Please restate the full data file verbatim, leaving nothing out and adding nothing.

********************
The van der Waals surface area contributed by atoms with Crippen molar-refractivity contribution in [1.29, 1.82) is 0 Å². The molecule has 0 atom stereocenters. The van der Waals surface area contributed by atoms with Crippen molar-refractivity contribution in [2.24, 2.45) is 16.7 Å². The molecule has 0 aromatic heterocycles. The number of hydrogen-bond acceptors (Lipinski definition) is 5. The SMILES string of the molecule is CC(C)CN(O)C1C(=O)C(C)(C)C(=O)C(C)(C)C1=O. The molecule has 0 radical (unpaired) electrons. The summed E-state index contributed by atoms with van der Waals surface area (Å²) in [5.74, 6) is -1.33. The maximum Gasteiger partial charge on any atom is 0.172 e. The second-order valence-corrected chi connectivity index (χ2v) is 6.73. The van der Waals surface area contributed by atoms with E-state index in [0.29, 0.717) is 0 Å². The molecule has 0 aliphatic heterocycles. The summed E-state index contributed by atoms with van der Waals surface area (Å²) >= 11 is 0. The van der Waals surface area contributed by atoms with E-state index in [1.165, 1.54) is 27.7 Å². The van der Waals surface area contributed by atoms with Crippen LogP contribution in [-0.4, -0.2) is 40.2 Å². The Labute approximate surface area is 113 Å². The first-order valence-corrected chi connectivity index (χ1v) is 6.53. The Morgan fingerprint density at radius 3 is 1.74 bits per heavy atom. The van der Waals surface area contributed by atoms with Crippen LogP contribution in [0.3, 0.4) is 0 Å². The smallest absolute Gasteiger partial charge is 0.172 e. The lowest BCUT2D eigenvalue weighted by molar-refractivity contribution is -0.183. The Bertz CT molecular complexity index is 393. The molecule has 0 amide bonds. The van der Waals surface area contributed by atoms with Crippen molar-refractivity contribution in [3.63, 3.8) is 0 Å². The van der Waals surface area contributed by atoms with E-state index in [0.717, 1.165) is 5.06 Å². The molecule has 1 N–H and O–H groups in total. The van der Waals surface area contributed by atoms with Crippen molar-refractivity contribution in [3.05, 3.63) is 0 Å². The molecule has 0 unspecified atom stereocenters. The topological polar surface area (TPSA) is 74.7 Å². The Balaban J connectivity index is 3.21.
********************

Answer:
The van der Waals surface area contributed by atoms with Crippen molar-refractivity contribution in [1.29, 1.82) is 0 Å². The molecule has 0 atom stereocenters. The van der Waals surface area contributed by atoms with Crippen molar-refractivity contribution in [2.24, 2.45) is 16.7 Å². The molecule has 0 aromatic heterocycles. The number of hydrogen-bond acceptors (Lipinski definition) is 5. The SMILES string of the molecule is CC(C)CN(O)C1C(=O)C(C)(C)C(=O)C(C)(C)C1=O. The molecule has 0 radical (unpaired) electrons. The summed E-state index contributed by atoms with van der Waals surface area (Å²) in [5.74, 6) is -1.33. The maximum Gasteiger partial charge on any atom is 0.172 e. The second-order valence-corrected chi connectivity index (χ2v) is 6.73. The van der Waals surface area contributed by atoms with E-state index in [0.29, 0.717) is 0 Å². The molecule has 0 aliphatic heterocycles. The summed E-state index contributed by atoms with van der Waals surface area (Å²) >= 11 is 0. The van der Waals surface area contributed by atoms with E-state index in [1.165, 1.54) is 27.7 Å². The van der Waals surface area contributed by atoms with Crippen LogP contribution in [-0.4, -0.2) is 40.2 Å². The Labute approximate surface area is 113 Å². The first-order valence-corrected chi connectivity index (χ1v) is 6.53. The Morgan fingerprint density at radius 3 is 1.74 bits per heavy atom. The van der Waals surface area contributed by atoms with Crippen LogP contribution in [0.3, 0.4) is 0 Å². The smallest absolute Gasteiger partial charge is 0.172 e. The lowest BCUT2D eigenvalue weighted by molar-refractivity contribution is -0.183. The Bertz CT molecular complexity index is 393. The molecule has 0 amide bonds. The van der Waals surface area contributed by atoms with Crippen molar-refractivity contribution in [3.63, 3.8) is 0 Å². The van der Waals surface area contributed by atoms with E-state index in [0.717, 1.165) is 5.06 Å². The molecule has 1 N–H and O–H groups in total. The van der Waals surface area contributed by atoms with Crippen molar-refractivity contribution in [3.05, 3.63) is 0 Å². The molecule has 0 unspecified atom stereocenters. The topological polar surface area (TPSA) is 74.7 Å². The Balaban J connectivity index is 3.21.